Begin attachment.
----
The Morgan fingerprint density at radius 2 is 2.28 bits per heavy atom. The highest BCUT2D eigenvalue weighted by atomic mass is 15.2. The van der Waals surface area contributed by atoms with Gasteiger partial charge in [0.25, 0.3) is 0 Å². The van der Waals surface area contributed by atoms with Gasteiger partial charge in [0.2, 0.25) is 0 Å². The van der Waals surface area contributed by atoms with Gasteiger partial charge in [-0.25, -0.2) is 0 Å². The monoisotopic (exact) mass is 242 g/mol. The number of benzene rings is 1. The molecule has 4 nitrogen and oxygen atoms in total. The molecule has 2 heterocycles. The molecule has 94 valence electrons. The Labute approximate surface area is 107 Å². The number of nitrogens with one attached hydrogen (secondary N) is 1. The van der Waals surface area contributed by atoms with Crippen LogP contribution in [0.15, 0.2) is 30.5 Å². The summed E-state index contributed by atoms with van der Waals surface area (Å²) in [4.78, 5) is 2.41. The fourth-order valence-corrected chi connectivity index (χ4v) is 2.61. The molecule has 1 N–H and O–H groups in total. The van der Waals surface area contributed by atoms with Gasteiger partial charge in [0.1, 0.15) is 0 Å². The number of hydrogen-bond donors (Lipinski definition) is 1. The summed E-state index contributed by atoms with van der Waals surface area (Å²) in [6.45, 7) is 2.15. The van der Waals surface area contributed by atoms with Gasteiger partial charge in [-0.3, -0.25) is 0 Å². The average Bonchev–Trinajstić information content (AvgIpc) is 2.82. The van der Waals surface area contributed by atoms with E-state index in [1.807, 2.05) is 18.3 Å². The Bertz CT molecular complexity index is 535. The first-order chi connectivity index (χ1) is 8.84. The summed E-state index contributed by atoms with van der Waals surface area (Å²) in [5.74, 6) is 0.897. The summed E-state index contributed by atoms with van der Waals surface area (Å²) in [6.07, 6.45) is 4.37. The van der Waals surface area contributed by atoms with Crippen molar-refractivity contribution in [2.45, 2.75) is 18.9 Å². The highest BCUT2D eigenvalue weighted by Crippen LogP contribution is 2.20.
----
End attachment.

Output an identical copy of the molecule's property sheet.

The Morgan fingerprint density at radius 2 is 2.28 bits per heavy atom. The highest BCUT2D eigenvalue weighted by atomic mass is 15.2. The van der Waals surface area contributed by atoms with Gasteiger partial charge in [0.25, 0.3) is 0 Å². The van der Waals surface area contributed by atoms with Gasteiger partial charge in [0.2, 0.25) is 0 Å². The van der Waals surface area contributed by atoms with Gasteiger partial charge in [-0.25, -0.2) is 0 Å². The monoisotopic (exact) mass is 242 g/mol. The number of benzene rings is 1. The molecule has 4 nitrogen and oxygen atoms in total. The molecule has 2 heterocycles. The molecule has 94 valence electrons. The Labute approximate surface area is 107 Å². The number of nitrogens with one attached hydrogen (secondary N) is 1. The van der Waals surface area contributed by atoms with Crippen LogP contribution in [0.15, 0.2) is 30.5 Å². The summed E-state index contributed by atoms with van der Waals surface area (Å²) in [4.78, 5) is 2.41. The fourth-order valence-corrected chi connectivity index (χ4v) is 2.61. The molecule has 1 N–H and O–H groups in total. The van der Waals surface area contributed by atoms with Gasteiger partial charge in [0.1, 0.15) is 0 Å². The number of hydrogen-bond donors (Lipinski definition) is 1. The summed E-state index contributed by atoms with van der Waals surface area (Å²) in [6.45, 7) is 2.15. The van der Waals surface area contributed by atoms with Gasteiger partial charge in [-0.3, -0.25) is 0 Å². The average Bonchev–Trinajstić information content (AvgIpc) is 2.82. The van der Waals surface area contributed by atoms with E-state index in [1.807, 2.05) is 18.3 Å². The Bertz CT molecular complexity index is 535. The first-order chi connectivity index (χ1) is 8.84. The summed E-state index contributed by atoms with van der Waals surface area (Å²) in [5.74, 6) is 0.897. The summed E-state index contributed by atoms with van der Waals surface area (Å²) in [6.07, 6.45) is 4.37. The van der Waals surface area contributed by atoms with Crippen molar-refractivity contribution in [2.45, 2.75) is 18.9 Å². The highest BCUT2D eigenvalue weighted by Crippen LogP contribution is 2.20.